There are so many ghosts at St. Joseph’s that almost every one of its students has their own encounter. Aquinas Hall was the site of exorcisms long before it became student dorms. The negative energy has caused some to hear voices echoing through their heads. Also well-known is the phantom of a priest, who hanged himself in the school’s theater after one exorcism went horribly wrong.

The school’s chapel at Drexel Hall is home to a ghost with unknown origins and a ball of light that sometimes appears at its peak. These are just the most popular stories -- other witnesses have heard the cries of a phantom child and the dragging of chains.

St. Joseph’s College was recently shut down due to financial problems, leaving the campus deserted currently.

11. The RMS Queen Mary (Long Beach, CA)

The Queen Mary seems stately enough from the outside as it sits at its dock.

Originally built as a luxury cruise liner and later converted into a ferry for soldiers in WWII, this British ship is home to over 100 unique spirits.

It is known that almost 50 people have died on board the Queen Mary, many under unfortunate circumstances. Most of them seem stuck in time -- specifically the 1930s, when the luxury ship catered to wealthy families. The spirits of men, women, and crying children are still wandering the decks, particularly near the pool area.

In one of the nicest suites on-board, a woman in white dances alone, perhaps waiting for a partner to join her. More hideous is the lost spirit of a worker who was crushed in one of the ship’s watertight doors. Be warned: phantom screams are known to echo through the halls of the ship.

Winston Churchill and actor Clark Gable were both passengers on the RMS Queen Mary.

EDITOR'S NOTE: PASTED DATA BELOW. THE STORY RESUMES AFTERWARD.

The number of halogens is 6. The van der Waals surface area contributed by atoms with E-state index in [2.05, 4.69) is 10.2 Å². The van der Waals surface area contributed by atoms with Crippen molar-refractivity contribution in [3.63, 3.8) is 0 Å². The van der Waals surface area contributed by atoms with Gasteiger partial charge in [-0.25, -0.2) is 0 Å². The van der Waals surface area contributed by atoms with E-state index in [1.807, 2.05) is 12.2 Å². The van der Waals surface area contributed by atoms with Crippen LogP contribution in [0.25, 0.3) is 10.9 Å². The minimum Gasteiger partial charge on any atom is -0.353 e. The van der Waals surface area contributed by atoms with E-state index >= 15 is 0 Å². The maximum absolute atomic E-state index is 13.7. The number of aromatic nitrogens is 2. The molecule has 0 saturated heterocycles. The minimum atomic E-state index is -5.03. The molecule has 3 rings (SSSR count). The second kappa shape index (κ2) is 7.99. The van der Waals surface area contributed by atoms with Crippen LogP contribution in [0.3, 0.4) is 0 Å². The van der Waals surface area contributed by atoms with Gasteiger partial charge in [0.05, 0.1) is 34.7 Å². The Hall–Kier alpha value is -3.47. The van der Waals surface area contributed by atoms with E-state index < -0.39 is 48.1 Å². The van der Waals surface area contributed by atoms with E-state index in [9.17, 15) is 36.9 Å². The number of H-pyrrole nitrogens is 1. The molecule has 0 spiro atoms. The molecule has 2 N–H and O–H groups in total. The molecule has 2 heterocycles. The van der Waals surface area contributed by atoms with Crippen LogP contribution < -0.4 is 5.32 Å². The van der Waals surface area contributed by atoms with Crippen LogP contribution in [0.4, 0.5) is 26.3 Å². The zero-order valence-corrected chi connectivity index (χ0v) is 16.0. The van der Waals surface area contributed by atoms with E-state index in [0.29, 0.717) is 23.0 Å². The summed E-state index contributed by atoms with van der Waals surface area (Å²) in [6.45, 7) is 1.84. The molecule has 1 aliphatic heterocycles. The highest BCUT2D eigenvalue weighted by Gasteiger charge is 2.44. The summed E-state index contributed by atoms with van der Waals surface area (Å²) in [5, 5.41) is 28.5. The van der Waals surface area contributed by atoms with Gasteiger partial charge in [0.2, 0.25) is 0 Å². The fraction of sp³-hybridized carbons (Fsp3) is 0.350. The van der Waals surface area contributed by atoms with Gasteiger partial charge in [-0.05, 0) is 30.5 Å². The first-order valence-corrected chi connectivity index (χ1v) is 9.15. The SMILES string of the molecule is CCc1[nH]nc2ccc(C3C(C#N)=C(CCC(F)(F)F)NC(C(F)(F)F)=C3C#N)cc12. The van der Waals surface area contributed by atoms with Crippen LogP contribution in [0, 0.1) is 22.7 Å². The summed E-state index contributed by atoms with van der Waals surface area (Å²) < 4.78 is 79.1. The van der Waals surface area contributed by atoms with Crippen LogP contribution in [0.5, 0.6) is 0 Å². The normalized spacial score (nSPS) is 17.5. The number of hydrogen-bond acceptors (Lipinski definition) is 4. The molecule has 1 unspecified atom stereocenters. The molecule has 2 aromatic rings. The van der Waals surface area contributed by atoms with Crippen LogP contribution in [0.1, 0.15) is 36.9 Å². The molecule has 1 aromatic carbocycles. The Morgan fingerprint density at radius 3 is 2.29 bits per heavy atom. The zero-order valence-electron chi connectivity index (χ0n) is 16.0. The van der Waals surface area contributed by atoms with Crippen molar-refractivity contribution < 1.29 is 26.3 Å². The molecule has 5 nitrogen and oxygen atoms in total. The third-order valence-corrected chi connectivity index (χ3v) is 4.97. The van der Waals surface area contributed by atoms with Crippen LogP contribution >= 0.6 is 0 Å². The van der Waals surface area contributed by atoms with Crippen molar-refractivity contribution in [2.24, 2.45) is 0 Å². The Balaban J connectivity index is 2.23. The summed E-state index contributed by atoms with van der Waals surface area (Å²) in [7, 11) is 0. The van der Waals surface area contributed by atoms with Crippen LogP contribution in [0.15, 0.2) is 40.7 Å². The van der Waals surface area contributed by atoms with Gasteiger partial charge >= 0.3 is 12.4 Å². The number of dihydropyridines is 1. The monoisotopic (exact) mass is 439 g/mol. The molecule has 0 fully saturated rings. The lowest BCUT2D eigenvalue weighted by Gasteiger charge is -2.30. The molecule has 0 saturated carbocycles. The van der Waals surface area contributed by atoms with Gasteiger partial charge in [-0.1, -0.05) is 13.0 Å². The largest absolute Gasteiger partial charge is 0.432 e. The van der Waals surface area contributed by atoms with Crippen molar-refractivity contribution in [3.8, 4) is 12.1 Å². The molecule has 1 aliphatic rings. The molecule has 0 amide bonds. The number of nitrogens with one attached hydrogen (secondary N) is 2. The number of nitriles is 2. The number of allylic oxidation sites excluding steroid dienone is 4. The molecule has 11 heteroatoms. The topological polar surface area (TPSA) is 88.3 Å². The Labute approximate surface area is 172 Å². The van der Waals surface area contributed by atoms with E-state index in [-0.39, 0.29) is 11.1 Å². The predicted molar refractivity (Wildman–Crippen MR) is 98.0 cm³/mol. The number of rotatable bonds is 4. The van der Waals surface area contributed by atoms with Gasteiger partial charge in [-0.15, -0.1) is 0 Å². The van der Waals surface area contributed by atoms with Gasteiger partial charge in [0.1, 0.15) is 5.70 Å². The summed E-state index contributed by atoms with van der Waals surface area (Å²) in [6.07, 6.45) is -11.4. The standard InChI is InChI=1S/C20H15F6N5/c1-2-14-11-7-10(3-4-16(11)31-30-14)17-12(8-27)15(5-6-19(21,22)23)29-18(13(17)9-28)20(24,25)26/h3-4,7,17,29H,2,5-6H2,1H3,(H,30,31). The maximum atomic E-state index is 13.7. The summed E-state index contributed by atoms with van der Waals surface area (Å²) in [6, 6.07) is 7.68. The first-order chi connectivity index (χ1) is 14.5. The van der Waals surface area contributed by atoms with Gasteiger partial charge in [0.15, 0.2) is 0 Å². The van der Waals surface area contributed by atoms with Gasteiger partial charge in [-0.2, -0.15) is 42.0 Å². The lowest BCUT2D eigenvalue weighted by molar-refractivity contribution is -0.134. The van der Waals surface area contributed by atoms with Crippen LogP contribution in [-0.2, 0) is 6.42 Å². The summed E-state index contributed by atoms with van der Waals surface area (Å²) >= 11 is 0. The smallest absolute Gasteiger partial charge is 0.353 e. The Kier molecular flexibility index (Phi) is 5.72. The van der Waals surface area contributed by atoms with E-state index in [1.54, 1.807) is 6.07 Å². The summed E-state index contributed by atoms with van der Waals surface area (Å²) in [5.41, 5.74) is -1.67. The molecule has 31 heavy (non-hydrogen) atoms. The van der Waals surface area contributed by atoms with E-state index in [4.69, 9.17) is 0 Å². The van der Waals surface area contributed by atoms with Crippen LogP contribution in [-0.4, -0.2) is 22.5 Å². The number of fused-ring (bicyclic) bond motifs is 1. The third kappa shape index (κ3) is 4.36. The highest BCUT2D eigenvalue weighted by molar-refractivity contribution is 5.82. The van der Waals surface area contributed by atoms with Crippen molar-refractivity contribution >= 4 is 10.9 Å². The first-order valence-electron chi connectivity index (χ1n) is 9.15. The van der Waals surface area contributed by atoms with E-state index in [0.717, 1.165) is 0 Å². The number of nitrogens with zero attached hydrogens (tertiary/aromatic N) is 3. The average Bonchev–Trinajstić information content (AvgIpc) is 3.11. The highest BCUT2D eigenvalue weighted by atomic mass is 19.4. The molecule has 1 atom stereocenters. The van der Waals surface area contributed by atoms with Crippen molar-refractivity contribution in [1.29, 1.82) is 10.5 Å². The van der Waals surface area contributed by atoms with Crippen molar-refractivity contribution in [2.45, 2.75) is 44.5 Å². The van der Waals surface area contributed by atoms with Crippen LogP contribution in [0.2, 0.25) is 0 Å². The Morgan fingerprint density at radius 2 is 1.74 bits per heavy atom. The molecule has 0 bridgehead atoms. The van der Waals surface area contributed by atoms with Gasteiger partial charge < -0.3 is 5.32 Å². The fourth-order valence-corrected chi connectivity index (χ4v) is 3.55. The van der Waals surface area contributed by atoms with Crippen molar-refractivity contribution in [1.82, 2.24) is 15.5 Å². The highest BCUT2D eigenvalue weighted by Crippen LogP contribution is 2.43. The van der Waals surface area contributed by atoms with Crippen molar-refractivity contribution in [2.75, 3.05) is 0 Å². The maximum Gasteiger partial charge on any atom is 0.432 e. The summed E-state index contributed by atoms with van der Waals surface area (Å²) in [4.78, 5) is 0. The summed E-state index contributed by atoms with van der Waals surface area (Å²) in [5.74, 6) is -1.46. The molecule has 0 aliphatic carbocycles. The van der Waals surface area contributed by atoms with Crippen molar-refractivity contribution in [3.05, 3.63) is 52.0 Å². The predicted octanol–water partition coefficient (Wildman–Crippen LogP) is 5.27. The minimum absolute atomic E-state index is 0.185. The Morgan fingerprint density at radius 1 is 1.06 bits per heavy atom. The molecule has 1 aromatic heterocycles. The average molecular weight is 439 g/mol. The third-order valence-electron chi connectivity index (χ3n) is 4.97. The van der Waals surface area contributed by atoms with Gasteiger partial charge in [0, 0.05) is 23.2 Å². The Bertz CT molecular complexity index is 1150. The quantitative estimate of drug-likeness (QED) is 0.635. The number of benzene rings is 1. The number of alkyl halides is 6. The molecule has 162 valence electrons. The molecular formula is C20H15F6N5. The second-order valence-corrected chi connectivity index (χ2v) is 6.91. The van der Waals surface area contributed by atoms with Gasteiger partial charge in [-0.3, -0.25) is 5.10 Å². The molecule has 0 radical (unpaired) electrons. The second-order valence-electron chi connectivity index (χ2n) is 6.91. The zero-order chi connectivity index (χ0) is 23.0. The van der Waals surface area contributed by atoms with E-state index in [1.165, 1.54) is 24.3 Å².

10. The Hotel Roosevelt (Hollywood, CA)

This haunted hotel sits among pine trees and basks in warm California nights.

Hollywood is known for glitz and glamor, but its darker history haunts this 1920s hotel.

The first Academy Awards were held in the Roosevelt’s Blossom Room. One of its esteemed guests has stuck around. The man, rumored to be an Oscar nominee, wanders the room in his best tux. He’s not alone. Another ghost, a man in a white suit, keeps him company while playing the room’s piano.

Celebrity sightings aren’t uncommon. Classic actor Montgomery Clift has never checked out of Room 928. If you feel someone watching you in the middle of the night, try not to open your eyes. Clift’s ghost likes to sit in one of the room’s corners and watch guests sleep.

If Clift isn’t famous enough, perhaps Marilyn Monroe is more exciting. A mirror from Suite 1200 is known to reflect the icon’s ghostly image. The hotel sometimes displays the mirror next to the elevators.

Clift doesn’t just sit around freaking out the guests. He’s also known to practice his trumpet in the hotel’s hallway.

9. Shanghai Tunnels (Portland, OR)

The light at the end of the tunnel wasn't always good news for kindapped prisoners.

A network of underground tunnels in Oregon’s largest city promises to keep Portland weird.

Many of the people who traveled the tunnels in Portland’s early days were not doing so of their own free will. Women were sometimes smuggled into the city via the tunnel’s Willamette River openings and sold into prostitution. Drunk men were dragged to waiting ships and forced into slaveryon the high seas.

The most famous of the tunnels’ ghosts is Nina, who once exposed what was happening underground. Today, she is seen on the balcony of Old Town Pizza or casually walking among its customers. More frightening is the collection of ghosts in Scooter McQuade’s Restaurant & Bar. Innocent men and women were caught in the crossfire of a mafia gunfight, and their spirits sometimes rush from the bar’s basement seeking safety.

The Shanghai Tunnels are allegedly haunted by more than just ghosts. Monstrous black shadows with glowing red eyes have been seen underground, as well.

8. Clinton Road (West Milford, NJ)

Just one stretch of this ghoulish trek through the woods.

This ten-mile stretch of road is paved with stories of ghosts and Satanic rituals.